Corn plays an important role in current United States transportation fuel policy - but environmental and economic factors are putting the pinch on corn ethanol producers.
The U.S. Renewable Fuel Standard program requires transportation fuel sold in the United States to contain at least a minimum volume of renewable fuel. This renewable fuel is generally ethanol, produced by fermenting sugars contained in plant feedstocks like sugar cane and sugar beets, or sugars produced by converting plant-based starches like corn starch. The program's goals include reducing greenhouse gas emissions from the transportation sector, reducing petroleum imports, and encouraging
the development and expansion of the domestic renewable fuels sector.
In the U.S., more than 95 percent of operating ethanol plants reportedly use corn starch as their feedstock. According to the U.S. Department of Agriculture, U.S. farmers planted 96.4 million acres of corn this year, the highest corn acreage since 1937. Favorable field conditions this spring led to the quickest planting
pace on record, with nearly all of the corn planted by May 20 and plants emerged by June 3.
This summer's high temperatures and widespread drought conditions - with nearly 56% of the area of the 48 contiguous states experiencing drought - have hurt the U.S. corn crop, resulting in reduced estimates for this year's crop. This anticipated reduction is driving corn prices up, with the commodity trading at over $7 per bushel (contrast a 2007 U.S. Energy Information Administration analysis of transportation biofuels assuming corn prices of about $2 per bushel). This price increase is cutting into ethanol producers' bottom line.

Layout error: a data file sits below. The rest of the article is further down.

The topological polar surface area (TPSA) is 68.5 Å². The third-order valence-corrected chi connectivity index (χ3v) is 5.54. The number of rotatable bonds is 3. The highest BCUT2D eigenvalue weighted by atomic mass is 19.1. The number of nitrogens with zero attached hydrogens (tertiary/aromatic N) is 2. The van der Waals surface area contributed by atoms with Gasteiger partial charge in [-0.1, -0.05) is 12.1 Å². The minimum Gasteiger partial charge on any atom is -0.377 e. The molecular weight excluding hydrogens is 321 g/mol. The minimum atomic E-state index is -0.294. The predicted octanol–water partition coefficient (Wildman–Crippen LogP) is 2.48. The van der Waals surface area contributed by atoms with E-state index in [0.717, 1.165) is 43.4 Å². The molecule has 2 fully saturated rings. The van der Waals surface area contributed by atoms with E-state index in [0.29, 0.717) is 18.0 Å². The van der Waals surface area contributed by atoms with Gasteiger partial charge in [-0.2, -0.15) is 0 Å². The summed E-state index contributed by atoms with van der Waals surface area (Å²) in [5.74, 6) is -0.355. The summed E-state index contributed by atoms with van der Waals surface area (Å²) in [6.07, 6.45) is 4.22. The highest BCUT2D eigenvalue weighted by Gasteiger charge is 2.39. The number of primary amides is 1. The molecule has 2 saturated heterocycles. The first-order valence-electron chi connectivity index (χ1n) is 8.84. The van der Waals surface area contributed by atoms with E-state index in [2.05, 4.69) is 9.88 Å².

At the same time, transportation fuel consumers are driving less. Between increased fleet efficiency prompted by both governmental mandates and a natural desire to cut costs, and the overall slowdown in the national economy, overall demand for ethanol fuel has not grown at the pace previously projected.
According to Reuters, the average ethanol plant operating in Illinois is currently losing 32 cents on every gallon it produces. As a result, many ethanol plants are running below their production capacity, and several have announced planned closures. EIA data shows that ethanol production dropped 4% last week to 821,000 barrels per day, the lowest production rate since July 23, 2010.
Proponents of blending ethanol into transportation fuels point to its nature as a renewable biofuel, lower cost than gasoline, and ability to be produced domestically. Critics question the wisdom of converting a potential food crop into an energy commodity, as well as the economic and environmental consequences of current pro-ethanol policies. Whatever the ultimate outcome, the climatic and economic conditions affecting the corn ethanol industry may be calling into question the sustainability of the current system.